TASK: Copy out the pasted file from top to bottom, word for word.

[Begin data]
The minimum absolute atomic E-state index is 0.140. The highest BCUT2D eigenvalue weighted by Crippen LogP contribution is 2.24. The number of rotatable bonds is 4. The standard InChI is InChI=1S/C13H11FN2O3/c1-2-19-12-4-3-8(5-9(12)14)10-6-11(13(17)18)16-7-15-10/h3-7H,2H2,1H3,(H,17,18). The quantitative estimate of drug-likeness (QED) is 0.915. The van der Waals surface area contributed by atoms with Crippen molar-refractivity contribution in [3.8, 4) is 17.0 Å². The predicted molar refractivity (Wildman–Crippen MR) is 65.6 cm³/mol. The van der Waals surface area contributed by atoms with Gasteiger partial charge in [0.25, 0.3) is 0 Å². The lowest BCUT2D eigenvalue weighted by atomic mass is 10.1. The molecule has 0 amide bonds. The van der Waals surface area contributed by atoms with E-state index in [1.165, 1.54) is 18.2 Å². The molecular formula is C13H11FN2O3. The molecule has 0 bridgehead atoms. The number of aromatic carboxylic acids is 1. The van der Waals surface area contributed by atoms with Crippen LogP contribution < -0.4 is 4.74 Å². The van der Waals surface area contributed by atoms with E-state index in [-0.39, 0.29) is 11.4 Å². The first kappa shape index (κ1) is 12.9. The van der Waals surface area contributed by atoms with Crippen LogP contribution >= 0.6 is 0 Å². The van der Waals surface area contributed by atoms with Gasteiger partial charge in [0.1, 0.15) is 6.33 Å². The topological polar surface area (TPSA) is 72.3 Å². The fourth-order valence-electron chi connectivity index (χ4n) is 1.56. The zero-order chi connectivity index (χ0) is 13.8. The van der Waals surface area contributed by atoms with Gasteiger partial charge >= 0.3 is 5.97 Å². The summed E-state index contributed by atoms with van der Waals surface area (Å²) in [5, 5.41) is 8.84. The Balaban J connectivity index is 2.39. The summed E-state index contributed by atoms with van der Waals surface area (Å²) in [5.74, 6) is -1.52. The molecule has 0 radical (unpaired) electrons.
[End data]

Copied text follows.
The minimum absolute atomic E-state index is 0.140. The highest BCUT2D eigenvalue weighted by Crippen LogP contribution is 2.24. The number of rotatable bonds is 4. The standard InChI is InChI=1S/C13H11FN2O3/c1-2-19-12-4-3-8(5-9(12)14)10-6-11(13(17)18)16-7-15-10/h3-7H,2H2,1H3,(H,17,18). The quantitative estimate of drug-likeness (QED) is 0.915. The van der Waals surface area contributed by atoms with Crippen molar-refractivity contribution in [3.8, 4) is 17.0 Å². The predicted molar refractivity (Wildman–Crippen MR) is 65.6 cm³/mol. The van der Waals surface area contributed by atoms with Gasteiger partial charge in [0.25, 0.3) is 0 Å². The lowest BCUT2D eigenvalue weighted by atomic mass is 10.1. The molecule has 0 amide bonds. The van der Waals surface area contributed by atoms with E-state index in [1.165, 1.54) is 18.2 Å². The molecular formula is C13H11FN2O3. The molecule has 0 bridgehead atoms. The number of aromatic carboxylic acids is 1. The van der Waals surface area contributed by atoms with Crippen LogP contribution < -0.4 is 4.74 Å². The van der Waals surface area contributed by atoms with E-state index in [-0.39, 0.29) is 11.4 Å². The first kappa shape index (κ1) is 12.9. The van der Waals surface area contributed by atoms with Crippen LogP contribution >= 0.6 is 0 Å². The van der Waals surface area contributed by atoms with Gasteiger partial charge in [0.1, 0.15) is 6.33 Å². The topological polar surface area (TPSA) is 72.3 Å². The fourth-order valence-electron chi connectivity index (χ4n) is 1.56. The zero-order chi connectivity index (χ0) is 13.8. The van der Waals surface area contributed by atoms with Gasteiger partial charge >= 0.3 is 5.97 Å². The summed E-state index contributed by atoms with van der Waals surface area (Å²) in [5, 5.41) is 8.84. The Balaban J connectivity index is 2.39. The summed E-state index contributed by atoms with van der Waals surface area (Å²) in [5.74, 6) is -1.52. The molecule has 0 radical (unpaired) electrons.